Is Mozilla Punting on Web Apps for Linux?

firefoxFrom the ‘Mozilla Isn’t a Linux Vendor’ files:

While Mozilla is a leading light in the open source community, every so often I’m reminded that the same isn’t always true in the Linux community.

There has been an ongoing thread over the course of the last week about Mozilla’s lack of initial support for the Web Apps Marketplace on Linux.

That’s right folks, the same group that is now (rightly) attacking Microsoft over the initial lack of access for browsers on Windows RT, isn’t initially supporting Linux for Web Apps.

Mozillians have tried to defend, Mozilla lack of initial support for Linux.

Linux support for apps is a nice to have because most of our users are not running Linux,” Mozilla staffer Dan Mills wrote. “I think we’re supportive and absolutely willing to accept patches to make something work on Linux, but it’s just not something that affects the 80% (I don’t think it’s even 10%, though I don’t have any data handy). By definition, this is a nice to have, not a stop-ship feature. Remember that we are making software for a lot of people, and staff and community are actually a tiny slice of the userbase. I know it’s hard, but we need to focus on the userbase at large, not on us.”

Thankfully, I’m not the only one that finds that view somewhat — distasteful. Mozilla community member Ruben Martin wrote: 

Linux is not another platform, it’s the platform which shares our values about being open and the reason most people gets involved with mozilla, because they believe in libre software and in the open web. Not supporting linux is not supporting a big group of people that empowers mozilla, and not supporting them/us is not supporting mozilla.

The discussion led to an equally disturbing comment from Mozilla’s Asa Dotzler who seemed to imply it’s a resource issue that Mozilla (with its millions of Google dollars) doesn’t have the people to allocate for Linux development. Dotzler wrote:

What we need most, I suspect, is available Linux coders, people who know Gnome, Unity, GTK, etc. to do the platform integration work. I don’t know who those people are. Looking around the sub-set of community members employed by Mozilla who could help on this, I don’t see any available resources or even any resources I would move from their current work to this work.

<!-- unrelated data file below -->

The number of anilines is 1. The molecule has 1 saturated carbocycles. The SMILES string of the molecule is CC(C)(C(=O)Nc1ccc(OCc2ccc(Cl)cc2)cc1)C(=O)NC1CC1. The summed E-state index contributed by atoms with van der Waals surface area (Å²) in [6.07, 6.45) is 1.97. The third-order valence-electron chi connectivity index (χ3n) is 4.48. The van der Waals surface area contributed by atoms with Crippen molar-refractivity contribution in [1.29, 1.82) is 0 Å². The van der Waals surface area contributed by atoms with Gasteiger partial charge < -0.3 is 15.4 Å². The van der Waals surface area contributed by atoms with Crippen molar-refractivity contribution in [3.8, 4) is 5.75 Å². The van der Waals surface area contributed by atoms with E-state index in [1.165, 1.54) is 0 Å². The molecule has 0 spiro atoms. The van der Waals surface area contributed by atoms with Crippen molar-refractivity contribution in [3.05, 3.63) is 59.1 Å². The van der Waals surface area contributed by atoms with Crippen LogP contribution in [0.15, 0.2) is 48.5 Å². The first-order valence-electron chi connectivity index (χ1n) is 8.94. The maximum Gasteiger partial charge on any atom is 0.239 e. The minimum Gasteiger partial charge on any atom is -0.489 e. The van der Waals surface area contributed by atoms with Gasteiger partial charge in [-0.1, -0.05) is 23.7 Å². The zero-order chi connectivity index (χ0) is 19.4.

Thankfully, Mozilla is not made up of people that share the same world view of Linux as Dotzler. Mozilla CTO, Brendan Eich knows how important Linux is to Mozilla’s wider efforts and in my view he has been the voice of reason on the subject of Linux support. Eich wrote:


Indeed the whole apps, marketplace and web runtime plan is too large to do at one step, or even with platform parity at the first step. That does not mean we give up our cross-platform commitments.

We support Linux as you say, because of our cross-platform principles first, and because of lead users in the Linux community and among our top Gecko hackers. There’s a nexus: B2G is based on Linux and Gecko, but of course without any Linux desktop (and without X-Windows. This is a good thing!).

So what does this all mean?

It means that Linux is not the number one priority for Mozilla (today) and it’s likely a third class citizen behind Windows and Mac. That said, I know full well that Red Hat (and likely other Linux distros too) have some dedicated resources that are focused on Firefox as it is the primary browser in use by default on Linux today. I just wish that Mozilla, instead of focusing on the world as it is, also took aim at helping to advance Linux for the open desktop world that we want. Perhaps with B2G, that will happen…


Sean Michael Kerner is a senior editor at, the news service of the IT Business Edge Network, the network for technology professionals Follow him on Twitter @TechJournalist.

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